The Sweetness at the Bottom of the Pie is a fun, stimulating, and intricate mystery with brief spouts of violent and aggressive tendencies, sibling warfare, and British postal history. This story has a surprisingly young protagonist for what seems like an adult murder mystery book, and that’s what made me pick up the book in the first place (AND the fact that Alan Bradley is Canadian, haha). I can’t wait to read more about Flavia de Luce’s adventures in the next few books.
Eleven-year-old Flavia de Luce is happiest when she’s reciting various chemical poisons, working in her own chemistry lab in her Buckshaw home, tormenting her two older sisters, or riding her bike (whom she christened “Gladys”). When Flavia overhears a peculiar conversation in the middle of the night and finds a dying man in the garden the next day, she has a suspicion that the two events are somehow related to the dead jack snipe – with a postage stamp on its beak, of all things – that the housekeeper found at their doorstep. Flavia’s stamp-collecting father is being accused of murder, and it’s up to Flavia, with her knowledge of arsenic, carbon tetrachloride, and other poisons and her penchant for snooping around, to prove her father’s innocence and solve the mystery.
I can’t help but compare Flavia, with her brilliance in chemistry and failure to understand familial relationships, to Sherlock Holmes. (This story is also set in 1950, so the sort-of similar time periods also make me want to compare the two!) Flavia is wise beyond her years yet filled with naiveté at times, and this contradiction makes her unpredictable and fascinating as a protagonist; sometimes, I expect her to be an adult and understand everything, and then she reverts back to an eleven-year-old again with eleven-year-old thoughts. I can see why Alan Bradley chose an adult audience for this book though, because there are complex facts and nuances that younger readers probably wouldn’t pick up. And if I were reading this book as a kid, I’d be scared out of my wits at certain scenes – The Sweetness at the Bottom of the Pie surprisingly incorporates some dark and malicious elements for a book with such a young protagonist.
The relationship between Flavia and her family is one that interests me a lot, because Flavia’s sisters seem to be unreasonably antagonistic towards her. This isn’t really explained in the story, maybe because from Flavia’s point of view, this kind of interaction is “normal.” Another interesting character in the story is Dogger, the de Luce’s butler-gardener-handyman-person, whose actions are just as unpredictable as Flavia’s, but whom evokes more sympathy due to his mental instability. There’s a unidirectional quality about the other supporting characters in that those whom have helped Flavia with parts of the mystery disappear into the background once they’ve completed their purpose, but at least these characters are dynamic and memorable during their time in the spotlight.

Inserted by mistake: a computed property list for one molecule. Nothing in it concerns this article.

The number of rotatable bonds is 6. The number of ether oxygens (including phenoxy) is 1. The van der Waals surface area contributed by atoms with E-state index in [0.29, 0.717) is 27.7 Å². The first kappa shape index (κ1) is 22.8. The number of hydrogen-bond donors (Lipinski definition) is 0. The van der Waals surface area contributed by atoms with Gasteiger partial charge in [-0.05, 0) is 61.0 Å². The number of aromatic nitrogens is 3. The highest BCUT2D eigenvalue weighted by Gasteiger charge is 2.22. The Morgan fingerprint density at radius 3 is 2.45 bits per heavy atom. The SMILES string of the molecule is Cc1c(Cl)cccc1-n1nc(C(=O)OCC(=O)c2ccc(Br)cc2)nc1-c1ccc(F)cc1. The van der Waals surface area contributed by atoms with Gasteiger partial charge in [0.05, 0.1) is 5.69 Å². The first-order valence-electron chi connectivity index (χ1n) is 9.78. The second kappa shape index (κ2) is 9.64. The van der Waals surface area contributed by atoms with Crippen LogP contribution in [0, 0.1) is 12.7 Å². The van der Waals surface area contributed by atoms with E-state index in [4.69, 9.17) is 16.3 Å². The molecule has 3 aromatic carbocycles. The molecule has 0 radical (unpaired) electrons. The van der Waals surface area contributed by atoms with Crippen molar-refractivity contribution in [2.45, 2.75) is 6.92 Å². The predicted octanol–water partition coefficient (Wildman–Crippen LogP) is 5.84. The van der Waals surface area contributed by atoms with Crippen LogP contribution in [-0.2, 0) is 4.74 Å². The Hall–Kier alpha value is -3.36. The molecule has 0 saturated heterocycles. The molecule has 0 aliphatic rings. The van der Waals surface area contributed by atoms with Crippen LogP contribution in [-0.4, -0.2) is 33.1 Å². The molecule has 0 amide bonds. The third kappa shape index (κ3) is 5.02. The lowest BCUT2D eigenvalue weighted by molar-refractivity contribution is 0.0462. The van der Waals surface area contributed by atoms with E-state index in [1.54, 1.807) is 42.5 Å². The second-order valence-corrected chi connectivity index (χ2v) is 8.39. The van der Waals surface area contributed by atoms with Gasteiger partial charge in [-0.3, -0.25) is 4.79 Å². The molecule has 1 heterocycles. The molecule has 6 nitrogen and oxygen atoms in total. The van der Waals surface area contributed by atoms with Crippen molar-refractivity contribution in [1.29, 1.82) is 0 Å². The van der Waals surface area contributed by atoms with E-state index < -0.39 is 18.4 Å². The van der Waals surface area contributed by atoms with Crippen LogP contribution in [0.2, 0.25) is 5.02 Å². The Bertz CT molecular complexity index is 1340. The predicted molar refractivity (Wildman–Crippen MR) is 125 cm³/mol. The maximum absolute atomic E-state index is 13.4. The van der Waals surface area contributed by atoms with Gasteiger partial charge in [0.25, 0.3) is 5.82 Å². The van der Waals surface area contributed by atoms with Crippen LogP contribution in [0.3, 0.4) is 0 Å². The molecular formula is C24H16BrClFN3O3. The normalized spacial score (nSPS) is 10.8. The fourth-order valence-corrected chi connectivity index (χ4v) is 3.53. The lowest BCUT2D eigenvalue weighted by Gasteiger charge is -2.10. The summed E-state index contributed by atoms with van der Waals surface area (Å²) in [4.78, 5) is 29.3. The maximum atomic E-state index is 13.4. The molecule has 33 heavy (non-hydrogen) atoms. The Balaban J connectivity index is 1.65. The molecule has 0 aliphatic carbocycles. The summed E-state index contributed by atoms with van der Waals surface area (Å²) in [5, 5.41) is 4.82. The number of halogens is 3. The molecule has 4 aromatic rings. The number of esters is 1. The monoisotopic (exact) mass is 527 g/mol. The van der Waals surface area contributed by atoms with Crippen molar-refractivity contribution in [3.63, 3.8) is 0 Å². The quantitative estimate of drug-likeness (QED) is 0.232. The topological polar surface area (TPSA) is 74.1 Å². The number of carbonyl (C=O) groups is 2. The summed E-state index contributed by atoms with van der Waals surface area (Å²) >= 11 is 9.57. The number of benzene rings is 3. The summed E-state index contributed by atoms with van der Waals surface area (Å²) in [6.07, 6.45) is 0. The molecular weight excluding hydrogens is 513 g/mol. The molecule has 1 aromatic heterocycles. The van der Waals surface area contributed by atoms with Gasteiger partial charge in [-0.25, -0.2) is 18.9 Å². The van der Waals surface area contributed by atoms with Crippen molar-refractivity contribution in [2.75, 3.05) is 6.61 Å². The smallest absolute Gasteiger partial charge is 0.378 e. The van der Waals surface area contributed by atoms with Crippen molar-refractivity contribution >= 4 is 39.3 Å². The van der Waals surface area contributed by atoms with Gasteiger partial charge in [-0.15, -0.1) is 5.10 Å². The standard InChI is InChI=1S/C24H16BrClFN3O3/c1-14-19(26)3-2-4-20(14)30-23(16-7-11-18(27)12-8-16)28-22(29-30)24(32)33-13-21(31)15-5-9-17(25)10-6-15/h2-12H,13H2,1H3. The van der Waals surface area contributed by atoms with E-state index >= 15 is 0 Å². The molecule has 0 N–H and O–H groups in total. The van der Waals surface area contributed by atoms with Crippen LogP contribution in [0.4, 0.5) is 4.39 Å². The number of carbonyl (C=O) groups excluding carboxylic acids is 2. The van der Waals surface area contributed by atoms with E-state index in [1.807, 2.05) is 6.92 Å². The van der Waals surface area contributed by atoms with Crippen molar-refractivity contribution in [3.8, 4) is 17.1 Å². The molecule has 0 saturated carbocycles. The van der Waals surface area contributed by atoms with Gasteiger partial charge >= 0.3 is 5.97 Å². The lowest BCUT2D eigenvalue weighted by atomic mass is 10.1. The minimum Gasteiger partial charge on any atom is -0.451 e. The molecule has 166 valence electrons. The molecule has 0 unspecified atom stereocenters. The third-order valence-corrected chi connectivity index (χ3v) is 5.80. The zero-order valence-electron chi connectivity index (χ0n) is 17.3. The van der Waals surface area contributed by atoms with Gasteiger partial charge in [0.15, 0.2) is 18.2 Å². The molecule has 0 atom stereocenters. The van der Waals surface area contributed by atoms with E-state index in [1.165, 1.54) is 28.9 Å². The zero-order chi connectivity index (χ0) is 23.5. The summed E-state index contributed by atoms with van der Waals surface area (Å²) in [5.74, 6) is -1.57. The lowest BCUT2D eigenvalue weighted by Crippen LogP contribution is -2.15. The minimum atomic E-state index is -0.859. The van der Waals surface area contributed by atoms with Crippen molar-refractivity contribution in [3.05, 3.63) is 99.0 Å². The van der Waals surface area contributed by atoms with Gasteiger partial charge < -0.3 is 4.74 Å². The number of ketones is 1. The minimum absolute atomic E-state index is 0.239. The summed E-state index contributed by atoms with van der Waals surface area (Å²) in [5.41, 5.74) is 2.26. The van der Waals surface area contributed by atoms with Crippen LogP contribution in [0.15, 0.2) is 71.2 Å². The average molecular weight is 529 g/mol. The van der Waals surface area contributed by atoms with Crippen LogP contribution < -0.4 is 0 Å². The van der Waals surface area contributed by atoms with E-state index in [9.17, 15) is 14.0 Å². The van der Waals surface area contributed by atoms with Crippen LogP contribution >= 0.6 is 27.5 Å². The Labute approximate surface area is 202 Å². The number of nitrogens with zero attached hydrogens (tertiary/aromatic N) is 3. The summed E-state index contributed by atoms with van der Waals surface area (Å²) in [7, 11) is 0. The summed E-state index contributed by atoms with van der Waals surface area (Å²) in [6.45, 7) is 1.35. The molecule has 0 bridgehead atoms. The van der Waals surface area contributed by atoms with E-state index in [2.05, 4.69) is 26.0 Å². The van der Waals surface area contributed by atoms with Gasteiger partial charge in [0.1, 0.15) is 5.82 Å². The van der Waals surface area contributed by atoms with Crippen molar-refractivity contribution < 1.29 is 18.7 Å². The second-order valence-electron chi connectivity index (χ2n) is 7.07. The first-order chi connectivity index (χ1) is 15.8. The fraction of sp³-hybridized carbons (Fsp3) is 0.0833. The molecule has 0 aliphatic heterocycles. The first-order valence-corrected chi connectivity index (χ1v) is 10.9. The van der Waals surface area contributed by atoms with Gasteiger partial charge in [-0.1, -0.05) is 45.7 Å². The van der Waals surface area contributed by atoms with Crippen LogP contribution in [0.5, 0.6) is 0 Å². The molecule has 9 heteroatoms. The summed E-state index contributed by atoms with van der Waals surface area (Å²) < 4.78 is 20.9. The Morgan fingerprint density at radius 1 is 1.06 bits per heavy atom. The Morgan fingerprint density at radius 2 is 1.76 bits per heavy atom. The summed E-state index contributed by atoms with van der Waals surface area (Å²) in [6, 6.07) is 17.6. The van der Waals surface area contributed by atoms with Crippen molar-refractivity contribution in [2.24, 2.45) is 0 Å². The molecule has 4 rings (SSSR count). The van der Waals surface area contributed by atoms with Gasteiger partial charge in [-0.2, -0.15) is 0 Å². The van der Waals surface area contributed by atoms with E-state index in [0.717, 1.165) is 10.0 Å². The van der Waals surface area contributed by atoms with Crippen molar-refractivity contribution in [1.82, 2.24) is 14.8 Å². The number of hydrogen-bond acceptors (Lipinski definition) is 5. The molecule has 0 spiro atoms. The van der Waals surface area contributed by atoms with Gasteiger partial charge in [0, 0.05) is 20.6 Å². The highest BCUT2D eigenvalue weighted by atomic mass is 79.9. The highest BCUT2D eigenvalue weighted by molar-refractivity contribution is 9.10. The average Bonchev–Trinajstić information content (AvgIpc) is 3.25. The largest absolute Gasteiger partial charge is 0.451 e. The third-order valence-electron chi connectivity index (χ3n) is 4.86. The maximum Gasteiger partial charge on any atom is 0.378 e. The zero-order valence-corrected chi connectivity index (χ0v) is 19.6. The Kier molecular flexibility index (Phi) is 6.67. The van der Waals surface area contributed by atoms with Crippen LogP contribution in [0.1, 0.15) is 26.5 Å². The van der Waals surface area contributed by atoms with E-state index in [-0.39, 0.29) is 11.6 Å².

The mystery came together nicely, and was intricate enough to keep me reading. I especially liked the depth that Bradley went into with the plot, as this is a story that spans generations and time. And for the history nerds out there, there’s quite a bit of history about the British postal system, which also moved the story along. Oh, and speaking of British things: I usually get distracted by the accents (particularly the British ones!) in a book, so I appreciate how Bradley has kept the accents to a minimum in The Sweetness at the Bottom of the Pie so that I could focus on the story instead of trying to narrate everything in a British accent in my head. (Which I have done for some books, shame on me...)
Overall, The Sweetness at the Bottom of the Pie comprises of a young-but-old protagonist with a love of poisons, an intricately woven mystery, and a lot of stamps. If you like murder mysteries with a unique protagonist, or if you’re looking for something slightly Sherlock-esque, give The Sweetness at the Bottom of the Pie a try!